On Problems as Teaching Strategy

Merrill (2002) placed real-word problems at the center of effective teaching. The problems, however, must be judged “interesting, relevant, and engaging” (p. 46) to the lead to learners so they have a sense of caring that was labeled “ownership.” Such problems are also selected so that students understand the problems, care the problem be solved, they understand the tasks necessary to solve it, and the operations and actions necessary to complete the tasks. This is contrasted with teaching in which the operations and actions are taught without reference to problems or the tasks necessary to solve them. Problems, Merrill observed, become the focus for demonstrating, applying, and integrating the curriculum.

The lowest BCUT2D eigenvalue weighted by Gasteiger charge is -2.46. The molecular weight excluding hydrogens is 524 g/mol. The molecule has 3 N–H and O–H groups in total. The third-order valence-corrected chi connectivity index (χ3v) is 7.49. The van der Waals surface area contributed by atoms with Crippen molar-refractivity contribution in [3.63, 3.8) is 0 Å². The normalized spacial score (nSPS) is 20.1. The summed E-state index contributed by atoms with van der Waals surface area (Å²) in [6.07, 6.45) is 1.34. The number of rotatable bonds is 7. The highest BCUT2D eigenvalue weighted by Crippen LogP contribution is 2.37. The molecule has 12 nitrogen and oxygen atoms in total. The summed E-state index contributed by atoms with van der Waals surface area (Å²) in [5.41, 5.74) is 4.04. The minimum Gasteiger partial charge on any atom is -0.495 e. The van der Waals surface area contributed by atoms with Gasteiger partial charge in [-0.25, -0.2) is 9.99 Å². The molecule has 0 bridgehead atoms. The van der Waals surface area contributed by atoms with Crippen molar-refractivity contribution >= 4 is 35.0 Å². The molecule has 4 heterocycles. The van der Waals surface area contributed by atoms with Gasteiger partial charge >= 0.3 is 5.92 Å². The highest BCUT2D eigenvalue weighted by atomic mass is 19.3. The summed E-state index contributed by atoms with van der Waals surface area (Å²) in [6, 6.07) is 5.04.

Merrill, M. D. (2002). First principles of instruction. Educational technology research and development50(3), 43-59.